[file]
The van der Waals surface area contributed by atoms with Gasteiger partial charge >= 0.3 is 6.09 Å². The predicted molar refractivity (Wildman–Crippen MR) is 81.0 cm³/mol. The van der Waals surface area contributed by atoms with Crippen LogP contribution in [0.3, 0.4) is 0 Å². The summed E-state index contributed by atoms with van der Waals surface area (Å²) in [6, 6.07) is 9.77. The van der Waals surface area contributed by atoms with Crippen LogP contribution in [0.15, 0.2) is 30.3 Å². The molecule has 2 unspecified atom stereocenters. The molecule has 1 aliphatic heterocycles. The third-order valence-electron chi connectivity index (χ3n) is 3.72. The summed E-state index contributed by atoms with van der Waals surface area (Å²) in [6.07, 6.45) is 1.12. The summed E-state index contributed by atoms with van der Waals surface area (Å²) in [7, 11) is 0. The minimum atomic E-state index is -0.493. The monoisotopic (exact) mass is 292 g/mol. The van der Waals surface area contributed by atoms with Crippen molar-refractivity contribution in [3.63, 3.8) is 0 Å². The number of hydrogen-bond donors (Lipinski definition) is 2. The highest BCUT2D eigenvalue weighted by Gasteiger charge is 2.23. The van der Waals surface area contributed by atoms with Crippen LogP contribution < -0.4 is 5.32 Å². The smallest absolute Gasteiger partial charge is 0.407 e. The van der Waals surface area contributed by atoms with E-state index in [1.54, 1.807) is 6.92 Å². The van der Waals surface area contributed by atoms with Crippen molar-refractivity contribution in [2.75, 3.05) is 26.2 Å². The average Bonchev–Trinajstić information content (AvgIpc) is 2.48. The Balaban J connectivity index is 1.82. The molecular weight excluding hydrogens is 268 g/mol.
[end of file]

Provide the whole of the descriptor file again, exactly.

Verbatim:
The van der Waals surface area contributed by atoms with Gasteiger partial charge >= 0.3 is 6.09 Å². The predicted molar refractivity (Wildman–Crippen MR) is 81.0 cm³/mol. The van der Waals surface area contributed by atoms with Crippen LogP contribution in [0.3, 0.4) is 0 Å². The summed E-state index contributed by atoms with van der Waals surface area (Å²) in [6, 6.07) is 9.77. The van der Waals surface area contributed by atoms with Crippen LogP contribution in [0.15, 0.2) is 30.3 Å². The molecule has 2 unspecified atom stereocenters. The molecule has 1 aliphatic heterocycles. The third-order valence-electron chi connectivity index (χ3n) is 3.72. The summed E-state index contributed by atoms with van der Waals surface area (Å²) in [6.07, 6.45) is 1.12. The summed E-state index contributed by atoms with van der Waals surface area (Å²) in [7, 11) is 0. The minimum atomic E-state index is -0.493. The monoisotopic (exact) mass is 292 g/mol. The van der Waals surface area contributed by atoms with Crippen molar-refractivity contribution in [3.63, 3.8) is 0 Å². The number of hydrogen-bond donors (Lipinski definition) is 2. The highest BCUT2D eigenvalue weighted by Gasteiger charge is 2.23. The van der Waals surface area contributed by atoms with Crippen LogP contribution < -0.4 is 5.32 Å². The smallest absolute Gasteiger partial charge is 0.407 e. The van der Waals surface area contributed by atoms with E-state index in [1.54, 1.807) is 6.92 Å². The van der Waals surface area contributed by atoms with Crippen molar-refractivity contribution in [2.75, 3.05) is 26.2 Å². The average Bonchev–Trinajstić information content (AvgIpc) is 2.48. The Balaban J connectivity index is 1.82. The molecular weight excluding hydrogens is 268 g/mol.